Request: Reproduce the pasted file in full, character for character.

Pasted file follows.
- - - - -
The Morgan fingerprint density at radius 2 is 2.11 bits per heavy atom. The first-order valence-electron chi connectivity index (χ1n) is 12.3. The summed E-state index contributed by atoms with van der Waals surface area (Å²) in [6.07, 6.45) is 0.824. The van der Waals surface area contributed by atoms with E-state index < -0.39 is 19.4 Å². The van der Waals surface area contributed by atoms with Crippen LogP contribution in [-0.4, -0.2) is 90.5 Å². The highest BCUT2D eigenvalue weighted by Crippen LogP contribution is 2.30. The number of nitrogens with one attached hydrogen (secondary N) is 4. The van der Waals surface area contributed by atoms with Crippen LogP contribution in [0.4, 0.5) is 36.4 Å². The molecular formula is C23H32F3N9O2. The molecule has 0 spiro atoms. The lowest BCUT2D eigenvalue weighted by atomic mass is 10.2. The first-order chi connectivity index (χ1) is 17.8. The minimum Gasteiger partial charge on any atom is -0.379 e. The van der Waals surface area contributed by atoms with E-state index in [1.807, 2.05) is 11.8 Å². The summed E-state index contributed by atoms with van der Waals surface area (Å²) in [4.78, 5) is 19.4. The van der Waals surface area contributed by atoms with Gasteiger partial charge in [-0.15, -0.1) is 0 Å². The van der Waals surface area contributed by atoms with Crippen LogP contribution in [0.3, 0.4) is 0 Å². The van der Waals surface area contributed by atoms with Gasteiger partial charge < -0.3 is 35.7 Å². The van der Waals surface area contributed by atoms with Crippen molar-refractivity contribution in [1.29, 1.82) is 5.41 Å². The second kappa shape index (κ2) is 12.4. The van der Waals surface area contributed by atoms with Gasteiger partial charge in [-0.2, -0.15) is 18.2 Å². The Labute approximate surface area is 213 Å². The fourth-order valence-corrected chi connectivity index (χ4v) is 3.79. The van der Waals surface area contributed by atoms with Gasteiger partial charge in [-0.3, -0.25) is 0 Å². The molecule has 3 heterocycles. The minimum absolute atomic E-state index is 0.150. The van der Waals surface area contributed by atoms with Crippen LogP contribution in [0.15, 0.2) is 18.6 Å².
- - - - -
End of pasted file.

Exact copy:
The Morgan fingerprint density at radius 2 is 2.11 bits per heavy atom. The first-order valence-electron chi connectivity index (χ1n) is 12.3. The summed E-state index contributed by atoms with van der Waals surface area (Å²) in [6.07, 6.45) is 0.824. The van der Waals surface area contributed by atoms with E-state index < -0.39 is 19.4 Å². The van der Waals surface area contributed by atoms with Crippen LogP contribution in [-0.4, -0.2) is 90.5 Å². The highest BCUT2D eigenvalue weighted by Crippen LogP contribution is 2.30. The number of nitrogens with one attached hydrogen (secondary N) is 4. The van der Waals surface area contributed by atoms with Crippen LogP contribution in [0.4, 0.5) is 36.4 Å². The molecular formula is C23H32F3N9O2. The molecule has 0 spiro atoms. The lowest BCUT2D eigenvalue weighted by atomic mass is 10.2. The first-order chi connectivity index (χ1) is 17.8. The minimum Gasteiger partial charge on any atom is -0.379 e. The van der Waals surface area contributed by atoms with E-state index in [1.807, 2.05) is 11.8 Å². The summed E-state index contributed by atoms with van der Waals surface area (Å²) in [4.78, 5) is 19.4. The van der Waals surface area contributed by atoms with Gasteiger partial charge in [-0.15, -0.1) is 0 Å². The van der Waals surface area contributed by atoms with Crippen LogP contribution in [0.3, 0.4) is 0 Å². The van der Waals surface area contributed by atoms with Gasteiger partial charge < -0.3 is 35.7 Å². The van der Waals surface area contributed by atoms with Crippen molar-refractivity contribution in [1.29, 1.82) is 5.41 Å². The second kappa shape index (κ2) is 12.4. The van der Waals surface area contributed by atoms with Gasteiger partial charge in [-0.2, -0.15) is 18.2 Å². The Labute approximate surface area is 213 Å². The fourth-order valence-corrected chi connectivity index (χ4v) is 3.79. The van der Waals surface area contributed by atoms with Gasteiger partial charge in [-0.3, -0.25) is 0 Å². The molecule has 3 heterocycles. The minimum absolute atomic E-state index is 0.150. The van der Waals surface area contributed by atoms with Crippen LogP contribution in [0.15, 0.2) is 18.6 Å².